Autoblog reached out to BMW, and a spokesperson confirmed the details for the U.S. market, reiterating the benefit to lessees.

BMW currently doesn’t offer Android Auto. Late last year, the automaker announced (with a really slick video) that all new BMW and Mini models would offer Amazon Alexa as an in-car service in 2018. Smith told The Verge that BMW models will also offer Google Assistant later this year.

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Source: The Verge


How to buy Ripple

While all cryptocurrencies are a little different from one another, Ripple stands apart with its backing by major banks. That’s lead to some interesting partnerships, which in turn helped boost Ripple and by extension its transactional protocol, XRP, to become one of the largest cryptocurrencies by market share in early 2018.

If you want to get some XRP for yourself, you need to know where to go and what to do. You need to know how to buy Ripple. As with our other guides on buying cryptocurrencies like Ethereum, we’ll walk you through the steps you need to take, as well as give you a couple of different options with the pros and cons of each.

Still not quite sure what cryptocurrencies are all about? Here’s our guide to help explain them.

Buying on an exchange

Although there are definitely better places to store your cryptocurrency than on an exchange, they still represent the easiest and most automated method of buying and selling them. There are tens of options out there, and popular ones like BitStamp and Kraken remain the easiest to recommend. Ripple Lab’s site has a list of exchanges that support the cryptocurrency, though when making your decision, make sure you choose one that is well established and has insurance should theft or hacks occur.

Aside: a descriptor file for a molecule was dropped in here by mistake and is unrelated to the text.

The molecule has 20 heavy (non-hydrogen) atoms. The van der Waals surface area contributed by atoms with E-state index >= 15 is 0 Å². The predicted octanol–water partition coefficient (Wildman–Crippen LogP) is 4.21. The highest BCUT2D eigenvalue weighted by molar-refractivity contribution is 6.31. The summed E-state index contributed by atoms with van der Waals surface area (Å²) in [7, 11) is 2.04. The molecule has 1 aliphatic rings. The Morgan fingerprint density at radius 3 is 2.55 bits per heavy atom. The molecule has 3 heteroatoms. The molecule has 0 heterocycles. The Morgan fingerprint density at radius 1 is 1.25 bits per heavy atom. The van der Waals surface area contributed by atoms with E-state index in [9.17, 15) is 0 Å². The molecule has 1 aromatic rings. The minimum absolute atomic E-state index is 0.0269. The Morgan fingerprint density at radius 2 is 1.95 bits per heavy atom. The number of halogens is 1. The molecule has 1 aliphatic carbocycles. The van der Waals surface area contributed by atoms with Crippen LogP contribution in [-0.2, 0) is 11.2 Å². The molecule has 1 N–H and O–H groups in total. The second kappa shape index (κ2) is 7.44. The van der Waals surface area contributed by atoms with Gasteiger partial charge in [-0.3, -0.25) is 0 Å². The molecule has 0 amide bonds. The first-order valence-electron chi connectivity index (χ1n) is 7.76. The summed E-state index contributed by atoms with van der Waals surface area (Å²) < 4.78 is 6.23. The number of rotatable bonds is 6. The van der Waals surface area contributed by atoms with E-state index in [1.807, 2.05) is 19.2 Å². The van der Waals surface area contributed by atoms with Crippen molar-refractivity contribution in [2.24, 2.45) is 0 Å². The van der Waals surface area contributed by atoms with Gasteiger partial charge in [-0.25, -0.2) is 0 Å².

Each exchange will operate slightly differently, but most will involve several important steps. You’ll need to sign up for and verify an account, which in most cases will require some form of identification for fraud prevention, though it’s often a simple process.

The next step is to link your bank account or another form of payment method. That can be handled through the exchange dashboard. In the case of some exchanges — BitStamp and Kraken for example — you will then need to deposit some fiat current, like USD, into your account. Once it’s there, you’re ready to buy.

What you’re then looking to do is make a new “buy order.” That may involve inputting a certain amount of XRP you want to buy, or a certain amount of USD (or equivalent) you’re willing to spend. Regardless, when you have settled on an amount you’re happy with, you hit the buy button and the money will be deducted from your deposit address and the equivalent XRP will be sent to your account.

Some sites employ additional terminology for transactions which is worth knowing. A “market” buy order will purchase XRP at the best market price, while a “limit” buy order will only make a transaction at a fixed, or better price.